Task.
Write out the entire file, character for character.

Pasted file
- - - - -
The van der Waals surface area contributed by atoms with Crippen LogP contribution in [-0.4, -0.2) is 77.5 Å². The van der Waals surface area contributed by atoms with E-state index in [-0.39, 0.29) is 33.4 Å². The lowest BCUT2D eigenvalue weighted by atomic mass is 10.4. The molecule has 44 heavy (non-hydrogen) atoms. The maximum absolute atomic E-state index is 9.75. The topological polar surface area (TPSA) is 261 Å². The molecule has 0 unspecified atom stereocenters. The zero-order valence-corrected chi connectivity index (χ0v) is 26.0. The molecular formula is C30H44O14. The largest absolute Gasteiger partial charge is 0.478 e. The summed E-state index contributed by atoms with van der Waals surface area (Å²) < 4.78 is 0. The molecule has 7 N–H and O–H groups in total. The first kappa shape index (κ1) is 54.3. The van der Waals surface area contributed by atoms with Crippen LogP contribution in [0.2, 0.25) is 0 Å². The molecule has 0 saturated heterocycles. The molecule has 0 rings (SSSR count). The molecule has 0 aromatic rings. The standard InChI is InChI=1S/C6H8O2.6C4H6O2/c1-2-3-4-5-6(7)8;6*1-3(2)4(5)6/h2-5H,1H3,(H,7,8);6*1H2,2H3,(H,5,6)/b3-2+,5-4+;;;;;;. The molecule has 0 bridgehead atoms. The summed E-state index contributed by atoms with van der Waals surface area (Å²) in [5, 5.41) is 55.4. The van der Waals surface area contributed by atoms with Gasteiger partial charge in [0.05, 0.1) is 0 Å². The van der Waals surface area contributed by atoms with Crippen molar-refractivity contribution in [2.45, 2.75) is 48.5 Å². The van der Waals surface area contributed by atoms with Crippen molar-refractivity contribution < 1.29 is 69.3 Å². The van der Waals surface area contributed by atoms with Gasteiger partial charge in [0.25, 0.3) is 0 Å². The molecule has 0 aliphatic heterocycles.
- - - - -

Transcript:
The van der Waals surface area contributed by atoms with Crippen LogP contribution in [-0.4, -0.2) is 77.5 Å². The van der Waals surface area contributed by atoms with E-state index in [-0.39, 0.29) is 33.4 Å². The lowest BCUT2D eigenvalue weighted by atomic mass is 10.4. The molecule has 44 heavy (non-hydrogen) atoms. The maximum absolute atomic E-state index is 9.75. The topological polar surface area (TPSA) is 261 Å². The molecule has 0 unspecified atom stereocenters. The zero-order valence-corrected chi connectivity index (χ0v) is 26.0. The molecular formula is C30H44O14. The largest absolute Gasteiger partial charge is 0.478 e. The summed E-state index contributed by atoms with van der Waals surface area (Å²) < 4.78 is 0. The molecule has 7 N–H and O–H groups in total. The first kappa shape index (κ1) is 54.3. The van der Waals surface area contributed by atoms with Crippen LogP contribution in [0.2, 0.25) is 0 Å². The molecule has 0 saturated heterocycles. The molecule has 0 rings (SSSR count). The molecule has 0 aromatic rings. The standard InChI is InChI=1S/C6H8O2.6C4H6O2/c1-2-3-4-5-6(7)8;6*1-3(2)4(5)6/h2-5H,1H3,(H,7,8);6*1H2,2H3,(H,5,6)/b3-2+,5-4+;;;;;;. The molecule has 0 bridgehead atoms. The summed E-state index contributed by atoms with van der Waals surface area (Å²) in [5, 5.41) is 55.4. The van der Waals surface area contributed by atoms with Gasteiger partial charge in [0.05, 0.1) is 0 Å². The van der Waals surface area contributed by atoms with Crippen molar-refractivity contribution in [2.45, 2.75) is 48.5 Å². The van der Waals surface area contributed by atoms with Crippen molar-refractivity contribution < 1.29 is 69.3 Å². The van der Waals surface area contributed by atoms with Gasteiger partial charge in [0.25, 0.3) is 0 Å². The molecule has 0 aliphatic heterocycles.